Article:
As the referendum draws to a conclusion, every day a new forecast hits the news, complicating the thoughts of those voters who are intent on making a decision based upon reason and not just emotion. For many, but not everyone, the key issue is whether or not Scotland will be economically better off, or worse off, as an independent nation. Clearly, if we are better off the population can expect a better standard of living, and vice versa. So far, leaving the emotional rhetoric to one side, the independence debate has concentrated on the issues of EU membership and the future use of the pound but overall, the analysis of the key issue of Scotland's future financial well being has been long on speculation and short on facts. A key irrefutable fact is that the biggest source of revenue to an independent Scotland will come from our oil and gas resources. Consequently it's no surprise that there are many forecasters seeking to talk up or talk down the billions of barrels of oil reserves that lie in the North Sea. Is it 12 billion or 24 billion? Of course, all of these forecasts are based upon a variety of differing assumptions, the most important of which (oil price) nobody has any control over. But does it matter whether it’s 12 billion or 24 billion? To me, potential reserves is the wrong metric to focus on because irrespective of their size, these reserves are of no value if they are not brought into production and monetised. The important statistic is the amount of production that is extracted on an annual basis and its corresponding value to the economy. In that regard there is no escaping the fact that since 2010 UK oil production has fallen by more than a third, and that according to figures from HM Revenue and Customs, in the last tax year tax revenues from the North Sea fell from £6.1 billion to £4.7 billion. This was attributed to lower production and higher costs. Can these trends be reversed? I don't want to fall into the trap of forecasting, but the facts suggest that irrespective of whether the country separates or not, the UK’s offshore industry is facing considerable headwinds. The North Sea has always been one of the most expensive regions to operate but in recent years it's become even more difficult to bring on new production because service costs have risen significantly, the costs associated with increased regulation are biting, and taxation is high. That is why last year only 14 exploration wells were drilled compared with 44 in 2008 and why only 13 of the 21 new fields slated actually came on-stream. The others were delayed or put on hold because of spiralling costs. These included the multi billion dollar Chevron Rosebank project and the Statoil Bressay heavy oil project. A significant increase in oil prices would help significantly, but oil prices have been range bound at $100-120 a barrel for the last five years, and in fact have declined just below $100 a barrel in the last three months. A significant reduction in taxation of oil revenues would also make a positive difference to investment in the basin, but that would clearly push tax revenues in the wrong direction. It would therefore take an enormous leap of faith to anticipate any meaningful increase in revenues from North Sea oil to finance increased spending in an independent Scotland.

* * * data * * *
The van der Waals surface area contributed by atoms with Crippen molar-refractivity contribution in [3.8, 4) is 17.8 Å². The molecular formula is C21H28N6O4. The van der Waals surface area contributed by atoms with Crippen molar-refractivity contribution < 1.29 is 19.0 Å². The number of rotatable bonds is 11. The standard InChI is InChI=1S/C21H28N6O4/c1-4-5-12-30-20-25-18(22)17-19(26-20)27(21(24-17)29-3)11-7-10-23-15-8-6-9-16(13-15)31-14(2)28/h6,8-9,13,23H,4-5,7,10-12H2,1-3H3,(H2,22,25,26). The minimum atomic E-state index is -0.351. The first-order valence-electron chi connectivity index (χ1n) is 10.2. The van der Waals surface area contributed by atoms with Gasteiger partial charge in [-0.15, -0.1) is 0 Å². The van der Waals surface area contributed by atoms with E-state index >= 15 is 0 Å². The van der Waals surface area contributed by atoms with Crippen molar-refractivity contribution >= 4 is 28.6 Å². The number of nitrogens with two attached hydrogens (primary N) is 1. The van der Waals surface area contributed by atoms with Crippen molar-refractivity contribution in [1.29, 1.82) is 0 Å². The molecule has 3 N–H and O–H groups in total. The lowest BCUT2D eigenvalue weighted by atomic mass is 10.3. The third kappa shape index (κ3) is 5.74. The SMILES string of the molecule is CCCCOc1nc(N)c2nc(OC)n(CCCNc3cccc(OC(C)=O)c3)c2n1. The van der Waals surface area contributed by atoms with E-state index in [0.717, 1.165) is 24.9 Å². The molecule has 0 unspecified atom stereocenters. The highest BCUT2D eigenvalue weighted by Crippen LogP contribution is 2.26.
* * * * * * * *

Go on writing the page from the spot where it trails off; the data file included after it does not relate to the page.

The repeated claim that an independent Scotland would be a wealthy country because of North Sea oil and renewables is something I take exception to, writes Colin Welsh.
A degree of certainty with regard to oil prices over the next year should help exploration and production companies in reaching decisions regarding capital investment while the service sector looks set to record further growth.
It's that time of the year again when the 2013 Offshore Technology Conference in Houston, Texas beckons oil service companies from around the world.
On the macro front, crude prices were resilient in 2012 despite the extensive volatility that marked the broader markets as a variety of European and US debt crises played out and economists fretted over the sustainability of growth in China.
A scan of news from a variety of media sources over recent days provides interesting food for thought.
Lots of tired faces in the departure lounge and mine is one of them.
I came here with a relatively clear diary and an ambition of visiting the show for a few hours every day and going to a variety of cocktail parties and dinners in the evenings. But it hasn't worked out that way - it never does! This year my schedule has filled up even more quickly than it has in the past, and virtually all of my time is spent in meetings at our Huston downtown headquarters and at breakfasts, lunches and dinners with clients and contacts. (note to self - must start the diet and go to the gym when home next week!).
For many the OTC week starts in earnest with the Simmons cocktail party. This is a 40 year tradition that the firm works hard at preserving by making sure that those attending are real influencers and decision makers.
The new measures for oil and gas not only represent a reversal of the acknowledged “faux pas” in last year’s budget but also recognise the contribution the industry can and is making to the UK’s economic growth.
The key driver of merger and acquisition activity in the oil and gas sector is the relative strength or weakness of commodity prices.